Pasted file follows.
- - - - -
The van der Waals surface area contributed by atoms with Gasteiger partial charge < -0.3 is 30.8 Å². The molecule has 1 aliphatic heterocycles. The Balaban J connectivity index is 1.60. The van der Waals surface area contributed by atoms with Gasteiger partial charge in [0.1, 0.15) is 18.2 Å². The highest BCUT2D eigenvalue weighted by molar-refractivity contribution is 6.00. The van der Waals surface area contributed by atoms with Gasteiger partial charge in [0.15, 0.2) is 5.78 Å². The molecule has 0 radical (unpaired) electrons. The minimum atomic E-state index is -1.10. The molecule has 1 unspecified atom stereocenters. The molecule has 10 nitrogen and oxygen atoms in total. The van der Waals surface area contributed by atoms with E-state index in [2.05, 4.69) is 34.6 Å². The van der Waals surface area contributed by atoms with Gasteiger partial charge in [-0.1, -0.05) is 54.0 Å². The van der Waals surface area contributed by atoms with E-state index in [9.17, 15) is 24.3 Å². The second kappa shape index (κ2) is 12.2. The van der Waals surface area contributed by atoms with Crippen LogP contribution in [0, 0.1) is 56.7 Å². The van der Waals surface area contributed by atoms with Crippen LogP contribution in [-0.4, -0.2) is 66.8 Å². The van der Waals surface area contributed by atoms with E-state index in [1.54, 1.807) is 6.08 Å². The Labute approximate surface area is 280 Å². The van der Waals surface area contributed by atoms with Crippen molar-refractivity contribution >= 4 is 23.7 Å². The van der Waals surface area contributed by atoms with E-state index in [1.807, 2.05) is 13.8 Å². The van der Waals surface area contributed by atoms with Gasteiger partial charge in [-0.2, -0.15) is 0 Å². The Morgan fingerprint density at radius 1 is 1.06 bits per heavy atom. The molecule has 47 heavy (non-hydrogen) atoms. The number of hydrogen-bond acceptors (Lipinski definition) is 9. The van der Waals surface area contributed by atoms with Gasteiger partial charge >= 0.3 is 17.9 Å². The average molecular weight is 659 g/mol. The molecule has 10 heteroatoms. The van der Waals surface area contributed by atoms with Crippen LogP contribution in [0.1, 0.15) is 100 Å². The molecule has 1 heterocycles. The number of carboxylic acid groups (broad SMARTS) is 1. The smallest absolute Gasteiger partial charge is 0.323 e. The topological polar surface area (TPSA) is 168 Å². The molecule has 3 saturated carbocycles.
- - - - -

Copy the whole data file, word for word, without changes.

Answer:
The van der Waals surface area contributed by atoms with Gasteiger partial charge < -0.3 is 30.8 Å². The molecule has 1 aliphatic heterocycles. The Balaban J connectivity index is 1.60. The van der Waals surface area contributed by atoms with Gasteiger partial charge in [0.1, 0.15) is 18.2 Å². The highest BCUT2D eigenvalue weighted by molar-refractivity contribution is 6.00. The van der Waals surface area contributed by atoms with Gasteiger partial charge in [0.15, 0.2) is 5.78 Å². The molecule has 0 radical (unpaired) electrons. The minimum atomic E-state index is -1.10. The molecule has 1 unspecified atom stereocenters. The molecule has 10 nitrogen and oxygen atoms in total. The van der Waals surface area contributed by atoms with E-state index in [2.05, 4.69) is 34.6 Å². The van der Waals surface area contributed by atoms with Gasteiger partial charge in [-0.1, -0.05) is 54.0 Å². The van der Waals surface area contributed by atoms with E-state index in [9.17, 15) is 24.3 Å². The second kappa shape index (κ2) is 12.2. The van der Waals surface area contributed by atoms with Crippen LogP contribution in [0, 0.1) is 56.7 Å². The van der Waals surface area contributed by atoms with Crippen LogP contribution in [-0.4, -0.2) is 66.8 Å². The van der Waals surface area contributed by atoms with E-state index in [1.54, 1.807) is 6.08 Å². The Labute approximate surface area is 280 Å². The van der Waals surface area contributed by atoms with Crippen molar-refractivity contribution >= 4 is 23.7 Å². The van der Waals surface area contributed by atoms with E-state index in [1.807, 2.05) is 13.8 Å². The van der Waals surface area contributed by atoms with Gasteiger partial charge in [-0.2, -0.15) is 0 Å². The Morgan fingerprint density at radius 1 is 1.06 bits per heavy atom. The molecule has 47 heavy (non-hydrogen) atoms. The number of hydrogen-bond acceptors (Lipinski definition) is 9. The van der Waals surface area contributed by atoms with Gasteiger partial charge >= 0.3 is 17.9 Å². The average molecular weight is 659 g/mol. The molecule has 10 heteroatoms. The van der Waals surface area contributed by atoms with Crippen LogP contribution in [0.1, 0.15) is 100 Å². The molecule has 1 heterocycles. The number of carboxylic acid groups (broad SMARTS) is 1. The smallest absolute Gasteiger partial charge is 0.323 e. The topological polar surface area (TPSA) is 168 Å². The molecule has 3 saturated carbocycles.